Yassim's mother and sister are busy sewing masks, along with the rest of his family | Source: ARD Screenshot
Yassim's mother and sister are busy sewing masks, along with the rest of his family | Source: ARD Screenshot

The German public TV channel ARD has been running a series during the coronavirus pandemic called “Everyday heroes.” On Sunday it featured a Syrian family that wanted to give back to the country that took them in, “with their hearts and their hands.”

"My name is Yassim Azar, and I am from Syria. I am 23 years old." Yassim says in the ARD's short film about his work and his family.

The Azar family has been living in Germany for the last five years. Yassim introduces his whole family as they busily sew to help provide care homes, emergency services and hospitals with cloth masks to help protect against transmission of the novel coronavirus.Yassim Azar introduces his family and the work they are doing for the ARD report "Everyday heroes" | Source: Screenshot from ARD reportA family affair

A young girl sits at the end of the family row, wielding a huge iron. "That is my little sister," says Yassim, as she smiles seriously for the camera.

His mother sits shyly behind her sewing machine. A neat pink shawl is draped around her shoulders and headscarf. "That is my mother and this is my big sister," continues Yassim.

The older girl smiles warmly as she looks up briefly from her work.

Yassim's big brother and grandmother complete the family circle, also busy with the mask production line.

'We help you willingly'

Strung from his mother's table, upon which her sewing machine sits, is a banner that says "we help you willingly." A picture of Yassim's family busy sewing masks to help the community fight the coronavirus pandemic | Source: Screenshot ARD report"We manage to sew between 200 and 300 masks a day," explains Yassim as he expertly flips one mask round to finish off the ear ties on the other side. The sewing machine rat-a-tats constantly through the room as his mother and elder sister feed different colored swatches of material under the needles.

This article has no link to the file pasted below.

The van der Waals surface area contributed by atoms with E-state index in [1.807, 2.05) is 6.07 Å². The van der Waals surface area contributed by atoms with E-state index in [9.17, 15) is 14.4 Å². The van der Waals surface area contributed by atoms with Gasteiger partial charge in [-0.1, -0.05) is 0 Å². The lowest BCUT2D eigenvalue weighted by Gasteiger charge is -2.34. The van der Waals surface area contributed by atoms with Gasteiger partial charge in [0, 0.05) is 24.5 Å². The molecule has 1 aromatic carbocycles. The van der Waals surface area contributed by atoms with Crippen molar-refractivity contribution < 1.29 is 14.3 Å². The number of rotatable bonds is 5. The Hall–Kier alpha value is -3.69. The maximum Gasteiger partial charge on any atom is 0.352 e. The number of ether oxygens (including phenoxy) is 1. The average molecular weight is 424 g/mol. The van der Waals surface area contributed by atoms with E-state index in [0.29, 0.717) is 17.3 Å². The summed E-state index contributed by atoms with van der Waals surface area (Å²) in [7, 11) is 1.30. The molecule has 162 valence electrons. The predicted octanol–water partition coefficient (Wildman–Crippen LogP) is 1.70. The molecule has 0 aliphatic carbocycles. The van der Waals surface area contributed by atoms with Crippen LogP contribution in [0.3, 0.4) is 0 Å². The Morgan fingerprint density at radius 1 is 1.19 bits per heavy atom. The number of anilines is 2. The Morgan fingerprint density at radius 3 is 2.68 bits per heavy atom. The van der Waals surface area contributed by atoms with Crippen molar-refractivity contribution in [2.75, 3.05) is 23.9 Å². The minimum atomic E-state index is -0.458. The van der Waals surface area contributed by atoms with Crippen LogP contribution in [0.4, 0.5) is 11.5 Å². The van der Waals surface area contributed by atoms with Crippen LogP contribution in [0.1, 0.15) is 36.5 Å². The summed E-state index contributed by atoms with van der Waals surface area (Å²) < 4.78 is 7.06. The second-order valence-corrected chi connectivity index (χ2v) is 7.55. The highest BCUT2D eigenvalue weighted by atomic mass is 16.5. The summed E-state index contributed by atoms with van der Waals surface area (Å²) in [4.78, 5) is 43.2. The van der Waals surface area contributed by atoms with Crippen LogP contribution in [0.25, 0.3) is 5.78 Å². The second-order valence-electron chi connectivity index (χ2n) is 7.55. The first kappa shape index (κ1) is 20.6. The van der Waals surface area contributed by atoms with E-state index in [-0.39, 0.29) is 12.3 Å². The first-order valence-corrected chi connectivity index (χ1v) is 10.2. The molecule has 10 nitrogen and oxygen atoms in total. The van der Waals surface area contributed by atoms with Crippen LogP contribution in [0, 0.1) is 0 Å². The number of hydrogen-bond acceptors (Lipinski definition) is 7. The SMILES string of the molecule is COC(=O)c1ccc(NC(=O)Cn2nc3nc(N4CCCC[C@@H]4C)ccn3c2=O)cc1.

Long hours

"We start work every day between 8am and 9am, depending on how much time we have, and we keep going until about midnight or 1am," says Yassim.

Yassim's mother was a tailor in Syria, and she taught her sons and daughters how to sew. Yassim is hoping that he can start an apprenticeship in October, if the current situation with the coronavirus pandemic allows. Some of the masks made by the family ready to be distributed in the community | Source ARD ScreenshotYassim explains that the family provides masks for private homes, local care homes, emergency services and hospitals. Sometimes they ring round to find out who needs what and deliver them to them; others ring them and come and pick up an order. 

On the table in front of them, Yassim's little sister expertly irons the finished masks. Then they are packed and color-coded, piles of yellow, pink, white, gray and flowery-patterned masks sit ready-packed awaiting delivery or collection.

"We are trying to help from our hearts and with our hands," concludes Yassim quietly, before turning back to his work.

The film about Yassim and his family is part of an ARD series entitled "Everyday heroes" featuring people engaged in helping the community respond to the coronavirus pandemic in Germany.

 

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